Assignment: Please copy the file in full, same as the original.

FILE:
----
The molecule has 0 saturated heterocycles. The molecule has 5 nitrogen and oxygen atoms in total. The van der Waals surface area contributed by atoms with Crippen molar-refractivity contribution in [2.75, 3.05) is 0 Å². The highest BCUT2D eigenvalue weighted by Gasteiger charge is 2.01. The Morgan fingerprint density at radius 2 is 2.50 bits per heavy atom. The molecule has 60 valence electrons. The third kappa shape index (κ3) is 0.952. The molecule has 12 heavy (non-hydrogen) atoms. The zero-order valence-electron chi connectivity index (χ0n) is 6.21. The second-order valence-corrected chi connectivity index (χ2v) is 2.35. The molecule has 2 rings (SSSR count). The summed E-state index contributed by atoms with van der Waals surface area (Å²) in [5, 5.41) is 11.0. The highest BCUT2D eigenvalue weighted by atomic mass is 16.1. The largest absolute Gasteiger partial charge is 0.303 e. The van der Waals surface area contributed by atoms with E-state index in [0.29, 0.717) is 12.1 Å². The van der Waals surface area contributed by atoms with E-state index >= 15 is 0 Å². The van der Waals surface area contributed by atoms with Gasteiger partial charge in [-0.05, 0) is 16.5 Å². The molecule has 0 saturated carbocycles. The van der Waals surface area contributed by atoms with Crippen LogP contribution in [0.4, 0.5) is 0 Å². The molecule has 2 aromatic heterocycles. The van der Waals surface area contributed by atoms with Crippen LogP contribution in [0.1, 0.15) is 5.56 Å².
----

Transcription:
The molecule has 0 saturated heterocycles. The molecule has 5 nitrogen and oxygen atoms in total. The van der Waals surface area contributed by atoms with Crippen molar-refractivity contribution in [2.75, 3.05) is 0 Å². The highest BCUT2D eigenvalue weighted by Gasteiger charge is 2.01. The Morgan fingerprint density at radius 2 is 2.50 bits per heavy atom. The molecule has 60 valence electrons. The third kappa shape index (κ3) is 0.952. The molecule has 12 heavy (non-hydrogen) atoms. The zero-order valence-electron chi connectivity index (χ0n) is 6.21. The second-order valence-corrected chi connectivity index (χ2v) is 2.35. The molecule has 2 rings (SSSR count). The summed E-state index contributed by atoms with van der Waals surface area (Å²) in [5, 5.41) is 11.0. The highest BCUT2D eigenvalue weighted by atomic mass is 16.1. The largest absolute Gasteiger partial charge is 0.303 e. The van der Waals surface area contributed by atoms with E-state index in [0.29, 0.717) is 12.1 Å². The van der Waals surface area contributed by atoms with E-state index >= 15 is 0 Å². The van der Waals surface area contributed by atoms with Gasteiger partial charge in [-0.05, 0) is 16.5 Å². The molecule has 0 saturated carbocycles. The van der Waals surface area contributed by atoms with Crippen LogP contribution in [0.4, 0.5) is 0 Å². The molecule has 2 aromatic heterocycles. The van der Waals surface area contributed by atoms with Crippen LogP contribution in [0.1, 0.15) is 5.56 Å².